This section is from the book "Dart's Treatise On The Law And Practice Relating To Vendors And Purchasers Of Real Estate", by J. Henry Dart . Also available from Amazon: A treatise on the law and practice relating to vendors and purchasers of real estate.
Upon the execution of the conveyance the purchaser is, as a general rule, entitled to have the title deeds delivered to him; and an order for their delivery, if not provided for in the order for payment of the purchase-money, may be obtained on summons (z). On a sale in lots, the purchaser of the largest lot is, in the absence of special agreement, entitled to the deeds as against the purchaser of several lots of larger aggregate amount (a). Where mortgagees, parties to the suit, consented to the sale, they were ordered to leave the deeds in the Master's office, but it was directed that they should not be delivered to the purchaser, without notice to the mortgagees (b). The solicitor conducting the sale is the proper person to apply for the delivery to the purchaser of the deeds deposited in Court.
Purchaser's rights after completion.
Purchaser, after conveyance, may claim the deeds.
Where the estate is sold in accordance with the decree, the Court " will protect the purchaser against the parties to the action (e), and all parties coming in under the decree" (d) ; and Lord St. Leonards considered it to be a general rule that even as against absent parties (e), the purchaser should not lose the benefit of his purchase by any irregularity in the proceedings in the action (f). So, if the include a disentailing deed ; but it is very doubtful whether the Court would appoint anyone under the 8. to execute a disentailing deed which a tenant in tail had in disobedience of the Court's order refused to execute. The point was raised, but not decided, by the C. A., in Bankes v. Small, (1887) 36 Ch. D. 716 ; 56 L. J. Ch. 254,832.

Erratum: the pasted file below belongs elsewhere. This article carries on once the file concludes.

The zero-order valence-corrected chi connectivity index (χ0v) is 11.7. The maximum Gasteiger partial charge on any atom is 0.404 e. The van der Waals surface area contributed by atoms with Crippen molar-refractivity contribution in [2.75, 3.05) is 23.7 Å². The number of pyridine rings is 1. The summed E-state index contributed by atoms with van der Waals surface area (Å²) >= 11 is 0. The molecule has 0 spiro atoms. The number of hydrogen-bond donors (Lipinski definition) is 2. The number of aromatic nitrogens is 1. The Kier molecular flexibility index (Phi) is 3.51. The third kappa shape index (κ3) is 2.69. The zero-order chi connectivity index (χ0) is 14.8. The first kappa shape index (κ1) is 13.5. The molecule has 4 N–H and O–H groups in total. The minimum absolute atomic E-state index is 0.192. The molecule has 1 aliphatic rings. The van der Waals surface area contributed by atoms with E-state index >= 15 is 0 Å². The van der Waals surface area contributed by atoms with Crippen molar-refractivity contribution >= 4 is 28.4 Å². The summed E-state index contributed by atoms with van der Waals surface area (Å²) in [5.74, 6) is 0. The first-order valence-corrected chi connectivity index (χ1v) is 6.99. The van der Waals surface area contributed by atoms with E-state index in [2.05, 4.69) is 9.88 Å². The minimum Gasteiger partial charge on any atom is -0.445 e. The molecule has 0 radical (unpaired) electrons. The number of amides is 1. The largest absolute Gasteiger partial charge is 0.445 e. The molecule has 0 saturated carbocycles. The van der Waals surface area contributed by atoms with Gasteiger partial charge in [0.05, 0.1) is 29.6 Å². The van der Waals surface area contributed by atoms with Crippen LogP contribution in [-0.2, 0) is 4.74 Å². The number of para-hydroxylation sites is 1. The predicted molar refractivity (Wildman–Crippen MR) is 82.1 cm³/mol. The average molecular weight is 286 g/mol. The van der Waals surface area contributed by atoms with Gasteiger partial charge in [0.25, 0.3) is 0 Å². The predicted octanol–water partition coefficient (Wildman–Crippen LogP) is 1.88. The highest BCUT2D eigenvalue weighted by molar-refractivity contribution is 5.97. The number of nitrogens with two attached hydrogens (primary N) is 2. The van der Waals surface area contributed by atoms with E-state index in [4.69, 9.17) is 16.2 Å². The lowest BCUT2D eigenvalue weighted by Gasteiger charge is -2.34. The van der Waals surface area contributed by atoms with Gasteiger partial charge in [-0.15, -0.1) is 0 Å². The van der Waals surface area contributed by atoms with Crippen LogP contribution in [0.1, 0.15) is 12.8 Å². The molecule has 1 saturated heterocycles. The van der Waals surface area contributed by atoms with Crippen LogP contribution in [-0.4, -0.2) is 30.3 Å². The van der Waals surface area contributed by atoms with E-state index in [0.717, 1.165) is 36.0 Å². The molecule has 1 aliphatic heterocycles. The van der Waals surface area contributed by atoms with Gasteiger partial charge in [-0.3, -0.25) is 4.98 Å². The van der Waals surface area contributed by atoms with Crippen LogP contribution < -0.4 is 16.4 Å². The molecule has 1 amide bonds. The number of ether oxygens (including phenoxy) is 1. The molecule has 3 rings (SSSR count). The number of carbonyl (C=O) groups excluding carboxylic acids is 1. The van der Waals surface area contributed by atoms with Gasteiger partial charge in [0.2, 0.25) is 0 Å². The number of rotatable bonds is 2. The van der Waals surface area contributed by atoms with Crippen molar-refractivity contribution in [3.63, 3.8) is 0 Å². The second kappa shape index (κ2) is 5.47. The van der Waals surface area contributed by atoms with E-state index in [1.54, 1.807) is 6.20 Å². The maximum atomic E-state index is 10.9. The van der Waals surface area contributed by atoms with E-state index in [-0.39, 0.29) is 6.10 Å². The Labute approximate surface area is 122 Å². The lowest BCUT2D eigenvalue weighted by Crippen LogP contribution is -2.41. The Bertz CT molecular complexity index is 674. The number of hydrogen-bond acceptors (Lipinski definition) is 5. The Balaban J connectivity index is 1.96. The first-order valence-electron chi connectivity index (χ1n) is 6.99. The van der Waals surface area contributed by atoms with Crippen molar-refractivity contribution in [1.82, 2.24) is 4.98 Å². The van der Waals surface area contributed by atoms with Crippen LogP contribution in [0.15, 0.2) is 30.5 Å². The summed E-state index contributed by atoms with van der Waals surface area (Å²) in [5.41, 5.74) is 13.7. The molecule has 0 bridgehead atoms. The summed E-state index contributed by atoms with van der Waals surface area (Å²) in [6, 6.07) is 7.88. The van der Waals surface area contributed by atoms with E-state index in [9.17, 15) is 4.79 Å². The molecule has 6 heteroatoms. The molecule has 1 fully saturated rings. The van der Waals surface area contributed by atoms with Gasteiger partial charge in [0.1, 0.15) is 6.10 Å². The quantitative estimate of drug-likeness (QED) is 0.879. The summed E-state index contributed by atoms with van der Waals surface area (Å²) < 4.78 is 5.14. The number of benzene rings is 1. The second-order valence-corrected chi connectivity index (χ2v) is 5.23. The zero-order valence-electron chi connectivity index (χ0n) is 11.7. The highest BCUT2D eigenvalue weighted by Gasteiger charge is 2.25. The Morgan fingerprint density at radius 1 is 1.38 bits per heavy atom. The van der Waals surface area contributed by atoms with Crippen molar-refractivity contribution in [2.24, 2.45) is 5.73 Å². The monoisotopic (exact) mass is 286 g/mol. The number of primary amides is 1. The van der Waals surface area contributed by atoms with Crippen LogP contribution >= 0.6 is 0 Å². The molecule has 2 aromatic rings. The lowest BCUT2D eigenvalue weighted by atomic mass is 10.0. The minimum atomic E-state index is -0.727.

Purchaser protected against all parties to action.
(z) See Seton, 6th ed. 349, for form of order.
(a) Lord Kennaird v. Christie, (1809) cited Dan. C. P. 896 ; Scott v. Jack-man, (1855) 21 Bear. 110. The conditions ought always to provide that the purchaser of the largest part in value of property, held under the common title, shall have the custody of the deeds.
(b) Livesey v. Harding, (1839) 1 Beav. 343, 346 ; Knott v. Cottee, (1859) 27 Beav. 33 ; but see Fowler v. Scott, (1871) 20 W. P. 199.
(c) Although claiming by title acquired subsequently to the decree ; Massy v. Batwell, (1843) 4 D. & War. 58, 80.
(d) Sug. 14th ed. 1ll ; Usher v. Scanlan, (1841) Fl. & K. 243; Stac-poole v. Curtis, (1816) 2 Moll. 504; Tommey v. White, (1850) 3 H. L. C. at p. 63.
(e) Sug. H. L. 682.
(f) Sug. 14th ed. 110, and cases
Court being authorized by a private Act to ascertain the amount of A.'s debts, and to sell for their payment, sell in a manner authorized by the Act, but under a wrong conclusion as to the amount of the debts, the error will not affect a purchaser (g).
Formerly, if the Court clearly exceeded its jurisdiction, as if, in cases not falling within the scope of the Partition Acts, or the S. E. Act, 1877, it assumed to sell the real estate of infants upon the mere notion that a sale was beneficial (h), or, as against beneficiaries, not sui juris, to anticipate, without special grounds, the time fixed by the author of the trust for the sale of the estate (i), it was not clear that the purchaser would be protected by the decree; at any rate, he would not be compelled to accept the title (k). And a purchaser, especially if he were the plaintiff (/), was always bound to see that the sale was according to the decree (m) ; though he was not bound to see that no more property was sold than would be sufficient for the purposes for which a sale was directed (n). Nor would he, apparently, be affected by fraud in the proceedings of which he himself was innocent (o), unless it were apparent on the face of the decree (p) ; nor was a sale impeachable on the ground of its having been the object for which the suit, professedly directed to other purposes, was in fact instituted (q). And the decree was no protection against persons of whom the purchaser had actual notice that they ought to have been, but were not, parties to or otherwise bound by the suit (r) ; or against a judgment creditor, who did not come in under the decree (s); so that in every such case the purchaser was bound to see that he obtained a discharge.